Some Transportation Security Administration employees are quitting their jobs as the partial government shutdown continues through its third week, leaving more than 800,000 federal employees without a paycheck, the union that represents them maintains.

In his annual State of the City speech, NYC Mayor Bill de Blasio offered progressive promises – including a redistribution of wealth, even as he has thus far been unsuccessful in his many attempts to raise taxes on high earners – and a new ferry to Staten Island.

“Brothers and sisters, there’s plenty of money in this city,” de Blasio said. “It’s just in the wrong hands.”

Brooklyn state Sen. Kevin Parker officially assumed a powerful new role as chairman of the Senate Energy Committee, and also is potentially setting himself up as a private consultant – he says for clients outside New York.

The National Transportation Safety Board and Schoharie County District Attorney Susan Mallery have reached agreement on a plan that will give the federal agency access to the limousine involved in the crash that killed 20 people on Oct. 6.

In its first major act designed to show partisan unity in the state Legislature, the Democratic-run Senate and Assembly on Monday will pass a multi-bill package designed to improve New York State’s voter participation rates.

Queens Rep. Alexandria Ocasio-Cortez’s campaign was fined $1,500 by the state last year for failing to obtain workers’ compensation coverage.

Democratic Sen. Kirsten Gillibrand is looking at basing a potential 2020 presidential campaign in Troy, New York, a small upstate city on the banks of the Hudson River, according to multiple people familiar with the discussions.

Vermont Sen. Bernie Sanders gave a full apology after reports surfaced of another former staffer from his 2016 campaign accusing a top aide of sexual assault.

El Museo del Barrio in Harlem, the country’s oldest museum devoted to Latino art, announced that it was rescinding a decision to honor a princess from Germany known for her connections to archconservatives who complained that Pope Francis is too liberal at its upcoming 50th anniversary gala.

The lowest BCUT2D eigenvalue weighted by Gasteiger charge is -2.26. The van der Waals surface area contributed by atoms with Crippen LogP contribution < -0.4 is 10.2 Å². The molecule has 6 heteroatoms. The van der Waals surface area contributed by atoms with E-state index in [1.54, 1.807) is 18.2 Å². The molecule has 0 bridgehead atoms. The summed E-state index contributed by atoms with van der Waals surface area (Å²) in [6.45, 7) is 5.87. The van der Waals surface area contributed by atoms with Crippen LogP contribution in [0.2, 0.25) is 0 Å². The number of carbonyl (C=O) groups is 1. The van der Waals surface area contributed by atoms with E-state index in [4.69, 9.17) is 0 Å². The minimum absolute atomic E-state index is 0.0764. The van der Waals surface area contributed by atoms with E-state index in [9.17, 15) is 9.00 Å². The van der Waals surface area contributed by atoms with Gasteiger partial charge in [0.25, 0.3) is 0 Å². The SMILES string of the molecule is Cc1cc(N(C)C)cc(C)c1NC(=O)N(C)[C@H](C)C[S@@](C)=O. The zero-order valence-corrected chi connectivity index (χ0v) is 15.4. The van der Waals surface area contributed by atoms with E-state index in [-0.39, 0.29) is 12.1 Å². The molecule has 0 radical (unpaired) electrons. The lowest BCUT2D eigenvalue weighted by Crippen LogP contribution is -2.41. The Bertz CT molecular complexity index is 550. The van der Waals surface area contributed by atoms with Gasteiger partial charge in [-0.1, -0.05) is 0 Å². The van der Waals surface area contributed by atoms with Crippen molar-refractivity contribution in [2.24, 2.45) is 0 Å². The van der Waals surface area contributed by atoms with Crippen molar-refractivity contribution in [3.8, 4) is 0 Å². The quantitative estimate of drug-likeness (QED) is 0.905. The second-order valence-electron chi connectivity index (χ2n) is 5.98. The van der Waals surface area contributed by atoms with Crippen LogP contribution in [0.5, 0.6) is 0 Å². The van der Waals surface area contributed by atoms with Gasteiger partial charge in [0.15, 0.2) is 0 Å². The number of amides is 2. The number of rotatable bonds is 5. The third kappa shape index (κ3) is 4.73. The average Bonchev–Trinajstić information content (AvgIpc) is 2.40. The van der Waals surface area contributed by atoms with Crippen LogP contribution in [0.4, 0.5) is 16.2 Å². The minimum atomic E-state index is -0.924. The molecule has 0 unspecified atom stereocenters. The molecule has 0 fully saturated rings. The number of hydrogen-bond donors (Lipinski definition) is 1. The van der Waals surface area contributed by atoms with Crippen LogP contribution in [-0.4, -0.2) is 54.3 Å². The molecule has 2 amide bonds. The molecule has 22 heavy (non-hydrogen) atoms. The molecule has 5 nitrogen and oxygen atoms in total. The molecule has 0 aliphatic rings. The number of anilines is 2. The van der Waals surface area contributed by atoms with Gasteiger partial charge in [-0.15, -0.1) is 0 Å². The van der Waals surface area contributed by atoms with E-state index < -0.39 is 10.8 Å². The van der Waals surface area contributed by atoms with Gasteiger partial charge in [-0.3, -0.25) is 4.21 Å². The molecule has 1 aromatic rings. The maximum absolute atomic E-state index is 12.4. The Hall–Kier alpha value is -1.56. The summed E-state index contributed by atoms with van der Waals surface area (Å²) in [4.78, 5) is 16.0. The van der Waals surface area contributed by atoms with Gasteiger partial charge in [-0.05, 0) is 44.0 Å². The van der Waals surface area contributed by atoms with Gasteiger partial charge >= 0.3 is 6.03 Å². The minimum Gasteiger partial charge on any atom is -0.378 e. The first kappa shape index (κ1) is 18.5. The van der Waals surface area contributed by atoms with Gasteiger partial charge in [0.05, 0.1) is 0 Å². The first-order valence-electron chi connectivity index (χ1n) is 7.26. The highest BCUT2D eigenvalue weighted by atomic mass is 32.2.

Nassau County Executive Laura Curran will establish a county task force dedicated to study the possible ramifications of statewide legalization of recreational marijuana, a measure supported by the governor.

Peter Breitnauer, a 34-year veteran of the Kenmore Police Department, the last six as police chief, stood in front of a federal judge and admitted he stole painkillers from a community drop box.

Lin-Manuel Miranda is already a composer, a lyricist, an actor and an author. Now he’s going to be a bookseller.

GENDA Re-Introducted With Largest Co-Sponsor List

Sen. Brad Hoylman’s office on Thursday announced he had re-introduced the Gender Expression Non-Discrimination with its largest co-sponsor list in the bill’s history.

The measure, meant to codify protections for transgender individuals in New York in housing and the workplace as well as other facets of life, is expected to gain a vote in the state Senate as Democrats gain control of the chamber.

The bill has 39 lawmakers co-sponsor it, comprising the entire Democratic conference.

“It’s 2019 and New York is the only state in the northeast without statutory protections for its transgender citizens, including hate crimes,” Hoylman, a Manhattan Democrat, said in a statement. “After a protracted 16-year battle, the Democratic majority will finally be able to shield transgender and gender-nonconforming New Yorkers from discrimination and hate.”

The bill is expected to easily pass in the Democratic-led Assembly where it has for the last 10 years.